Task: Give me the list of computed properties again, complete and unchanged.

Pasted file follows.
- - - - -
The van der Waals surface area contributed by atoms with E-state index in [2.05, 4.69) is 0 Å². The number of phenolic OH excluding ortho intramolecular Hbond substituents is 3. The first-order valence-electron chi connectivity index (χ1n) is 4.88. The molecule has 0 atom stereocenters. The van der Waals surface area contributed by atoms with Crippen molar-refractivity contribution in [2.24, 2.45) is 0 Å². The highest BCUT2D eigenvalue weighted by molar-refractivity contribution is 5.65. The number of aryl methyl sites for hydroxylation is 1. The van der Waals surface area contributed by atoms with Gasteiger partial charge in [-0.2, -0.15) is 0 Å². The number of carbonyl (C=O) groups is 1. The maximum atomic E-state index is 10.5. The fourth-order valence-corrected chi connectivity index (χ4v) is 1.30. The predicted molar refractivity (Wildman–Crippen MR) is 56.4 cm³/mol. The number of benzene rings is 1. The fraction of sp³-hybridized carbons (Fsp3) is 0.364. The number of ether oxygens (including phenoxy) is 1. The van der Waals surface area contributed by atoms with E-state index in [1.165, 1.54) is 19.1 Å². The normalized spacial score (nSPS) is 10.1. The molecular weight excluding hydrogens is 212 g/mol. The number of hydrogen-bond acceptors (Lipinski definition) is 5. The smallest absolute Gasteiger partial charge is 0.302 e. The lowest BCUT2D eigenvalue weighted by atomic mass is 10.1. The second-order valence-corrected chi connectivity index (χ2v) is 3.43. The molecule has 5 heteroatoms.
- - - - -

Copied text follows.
The van der Waals surface area contributed by atoms with E-state index in [2.05, 4.69) is 0 Å². The number of phenolic OH excluding ortho intramolecular Hbond substituents is 3. The first-order valence-electron chi connectivity index (χ1n) is 4.88. The molecule has 0 atom stereocenters. The van der Waals surface area contributed by atoms with Crippen molar-refractivity contribution in [2.24, 2.45) is 0 Å². The highest BCUT2D eigenvalue weighted by molar-refractivity contribution is 5.65. The number of aryl methyl sites for hydroxylation is 1. The van der Waals surface area contributed by atoms with Gasteiger partial charge in [-0.2, -0.15) is 0 Å². The number of carbonyl (C=O) groups is 1. The maximum atomic E-state index is 10.5. The fourth-order valence-corrected chi connectivity index (χ4v) is 1.30. The predicted molar refractivity (Wildman–Crippen MR) is 56.4 cm³/mol. The number of benzene rings is 1. The fraction of sp³-hybridized carbons (Fsp3) is 0.364. The number of ether oxygens (including phenoxy) is 1. The van der Waals surface area contributed by atoms with E-state index in [1.165, 1.54) is 19.1 Å². The normalized spacial score (nSPS) is 10.1. The molecular weight excluding hydrogens is 212 g/mol. The number of hydrogen-bond acceptors (Lipinski definition) is 5. The smallest absolute Gasteiger partial charge is 0.302 e. The lowest BCUT2D eigenvalue weighted by atomic mass is 10.1. The second-order valence-corrected chi connectivity index (χ2v) is 3.43. The molecule has 5 heteroatoms.